HL: Yeah, my father has been friends with Don Zientara (Producer and Inner Ear’s owner) since the 70s, so I knew Don as I was growing up and when I wanted to get a job in my teens, he would hire me to be an assistant at the studio.
cVc: That is so incredible! So what were your duties? Who was recording while you were working there…Fugazi?
HL:Most of the time I was just getting people coffee, but I would do all the jobs that nobody else wanted to do. It was a teenager type of job. Yeah, I got to see Fugazi record, which was real cool.
cVc: Amazing! What record would they have been working on at that time?
HL:They were recording Red Medicine. Yeah, I’d be shocked if they would remember me, I was the kid that was just hiding in the back.
cVc: So you obviously know your way around a recording studio and I gather you were able to put all that knowledge into what you wanted for your own home studio, right?
HL: You know, I’ve been in New York for over half my life and I’ve paid my dues by playing in idiots’ basements or closet-sized practice spaces with a drummer right next to the wall and it either being too hot or too cold…just miserable spots. They always promise you that it’s sound-proofed, but it never is…it’s impossible to find a place in New York City where you can be loud and the band next door can be loud. The last time I was in one was a couple of years ago and I remember thinking to myself: ‘I can’t do this anymore. If I’m gonna stay in music and stay in New York, I gotta change this around.’ So I found a neighbourhood that I could afford to buy a house in and I built it there….(laughing) and now it’s all gone because I moved out of the city!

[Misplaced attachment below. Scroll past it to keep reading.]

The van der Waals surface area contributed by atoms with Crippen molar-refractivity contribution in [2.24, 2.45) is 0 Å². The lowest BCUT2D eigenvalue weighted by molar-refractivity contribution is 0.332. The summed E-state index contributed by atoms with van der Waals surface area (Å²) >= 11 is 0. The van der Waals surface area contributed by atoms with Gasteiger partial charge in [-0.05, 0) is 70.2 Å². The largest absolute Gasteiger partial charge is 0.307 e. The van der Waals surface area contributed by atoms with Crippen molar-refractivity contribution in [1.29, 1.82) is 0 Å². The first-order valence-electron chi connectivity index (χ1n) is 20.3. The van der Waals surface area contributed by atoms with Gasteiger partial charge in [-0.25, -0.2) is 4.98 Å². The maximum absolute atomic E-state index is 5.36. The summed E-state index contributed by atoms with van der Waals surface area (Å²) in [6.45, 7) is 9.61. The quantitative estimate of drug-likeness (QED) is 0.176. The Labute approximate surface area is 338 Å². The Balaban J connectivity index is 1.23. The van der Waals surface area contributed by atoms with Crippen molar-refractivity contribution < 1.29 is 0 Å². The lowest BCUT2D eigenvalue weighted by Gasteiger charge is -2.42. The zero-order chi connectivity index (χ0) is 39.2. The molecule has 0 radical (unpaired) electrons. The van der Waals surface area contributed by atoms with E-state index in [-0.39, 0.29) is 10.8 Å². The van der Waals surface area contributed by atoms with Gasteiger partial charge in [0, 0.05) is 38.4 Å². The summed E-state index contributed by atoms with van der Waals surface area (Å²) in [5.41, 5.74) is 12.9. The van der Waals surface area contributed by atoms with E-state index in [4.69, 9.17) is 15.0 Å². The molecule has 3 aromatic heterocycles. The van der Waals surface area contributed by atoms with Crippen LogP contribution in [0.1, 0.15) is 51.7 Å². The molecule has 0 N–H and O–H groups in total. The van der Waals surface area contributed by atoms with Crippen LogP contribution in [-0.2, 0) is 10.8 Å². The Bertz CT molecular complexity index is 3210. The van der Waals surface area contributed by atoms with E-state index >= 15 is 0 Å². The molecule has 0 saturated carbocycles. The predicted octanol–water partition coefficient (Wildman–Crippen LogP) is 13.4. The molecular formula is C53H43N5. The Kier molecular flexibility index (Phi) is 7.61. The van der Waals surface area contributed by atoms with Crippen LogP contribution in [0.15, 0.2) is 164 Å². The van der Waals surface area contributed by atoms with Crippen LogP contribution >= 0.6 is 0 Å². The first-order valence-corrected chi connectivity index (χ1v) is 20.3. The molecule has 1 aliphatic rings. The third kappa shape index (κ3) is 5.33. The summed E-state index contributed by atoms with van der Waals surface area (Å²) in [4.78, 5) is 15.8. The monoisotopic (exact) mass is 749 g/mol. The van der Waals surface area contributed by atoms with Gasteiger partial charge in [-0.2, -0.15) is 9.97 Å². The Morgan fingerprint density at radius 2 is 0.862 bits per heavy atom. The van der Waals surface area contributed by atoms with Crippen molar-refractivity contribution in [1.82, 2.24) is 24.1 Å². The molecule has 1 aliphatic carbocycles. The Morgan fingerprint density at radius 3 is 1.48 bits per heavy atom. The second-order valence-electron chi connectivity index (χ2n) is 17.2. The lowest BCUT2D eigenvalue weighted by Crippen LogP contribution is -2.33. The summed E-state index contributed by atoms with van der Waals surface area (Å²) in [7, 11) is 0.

cVc: The Walkmen did a lot of recording at Marcata Studio in New York; was that something that you guys setup yourselves or was that someone else’s studio?
HL: We set it up. Technically, it was setup right before The Walkmen started by the three older guys in the band…me and Pete (Bauer, keyboardist inThe Walkmen)) are four years younger. So they technically owned it, but The Walkmen paid the bills.
cVc: What was it like recording there?
HL:It’s funny because I knew more about recording than anyone else in the band, but I deferred to them because they were the older guys. It’s funny to look back on it now, because they had no idea what they were doing. It was cool because it was actually an old Rambler car factory and it had two floors and a ramp in-between them and it was concrete box…you just don’t ever find a space like that in New York. It was so cool and I really like the sound of the records we made there. Now it’s condos or whatever.